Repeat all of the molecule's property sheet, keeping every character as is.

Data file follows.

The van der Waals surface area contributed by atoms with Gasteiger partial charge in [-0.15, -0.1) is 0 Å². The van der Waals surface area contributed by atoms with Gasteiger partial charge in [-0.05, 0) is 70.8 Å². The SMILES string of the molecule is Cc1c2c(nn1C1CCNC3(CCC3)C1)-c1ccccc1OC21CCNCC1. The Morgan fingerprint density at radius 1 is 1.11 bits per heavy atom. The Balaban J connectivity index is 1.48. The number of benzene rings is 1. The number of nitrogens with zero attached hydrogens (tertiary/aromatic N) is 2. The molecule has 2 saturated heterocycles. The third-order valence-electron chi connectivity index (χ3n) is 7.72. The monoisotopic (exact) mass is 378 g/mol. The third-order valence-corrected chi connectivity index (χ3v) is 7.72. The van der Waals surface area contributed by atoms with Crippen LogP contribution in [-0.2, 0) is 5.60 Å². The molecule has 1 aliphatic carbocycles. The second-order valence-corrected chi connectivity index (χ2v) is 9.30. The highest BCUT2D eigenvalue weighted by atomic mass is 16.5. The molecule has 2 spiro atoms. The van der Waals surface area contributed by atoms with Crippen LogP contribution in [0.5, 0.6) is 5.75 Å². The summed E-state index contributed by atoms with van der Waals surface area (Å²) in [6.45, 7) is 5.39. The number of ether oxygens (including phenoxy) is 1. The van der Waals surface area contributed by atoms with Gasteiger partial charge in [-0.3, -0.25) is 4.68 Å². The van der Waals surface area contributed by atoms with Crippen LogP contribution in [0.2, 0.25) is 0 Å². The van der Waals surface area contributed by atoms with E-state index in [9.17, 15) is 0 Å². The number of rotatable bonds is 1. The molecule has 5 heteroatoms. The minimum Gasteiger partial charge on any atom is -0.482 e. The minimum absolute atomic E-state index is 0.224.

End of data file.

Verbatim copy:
The van der Waals surface area contributed by atoms with Gasteiger partial charge in [-0.15, -0.1) is 0 Å². The van der Waals surface area contributed by atoms with Gasteiger partial charge in [-0.05, 0) is 70.8 Å². The SMILES string of the molecule is Cc1c2c(nn1C1CCNC3(CCC3)C1)-c1ccccc1OC21CCNCC1. The Morgan fingerprint density at radius 1 is 1.11 bits per heavy atom. The Balaban J connectivity index is 1.48. The number of benzene rings is 1. The number of nitrogens with zero attached hydrogens (tertiary/aromatic N) is 2. The molecule has 2 saturated heterocycles. The third-order valence-electron chi connectivity index (χ3n) is 7.72. The monoisotopic (exact) mass is 378 g/mol. The third-order valence-corrected chi connectivity index (χ3v) is 7.72. The van der Waals surface area contributed by atoms with Crippen LogP contribution in [-0.2, 0) is 5.60 Å². The molecule has 1 aliphatic carbocycles. The second-order valence-corrected chi connectivity index (χ2v) is 9.30. The highest BCUT2D eigenvalue weighted by atomic mass is 16.5. The molecule has 2 spiro atoms. The van der Waals surface area contributed by atoms with Crippen LogP contribution in [0.5, 0.6) is 5.75 Å². The summed E-state index contributed by atoms with van der Waals surface area (Å²) in [6.45, 7) is 5.39. The number of ether oxygens (including phenoxy) is 1. The van der Waals surface area contributed by atoms with Gasteiger partial charge in [-0.3, -0.25) is 4.68 Å². The van der Waals surface area contributed by atoms with Crippen LogP contribution in [0.2, 0.25) is 0 Å². The van der Waals surface area contributed by atoms with E-state index in [9.17, 15) is 0 Å². The number of rotatable bonds is 1. The molecule has 5 heteroatoms. The minimum Gasteiger partial charge on any atom is -0.482 e. The minimum absolute atomic E-state index is 0.224.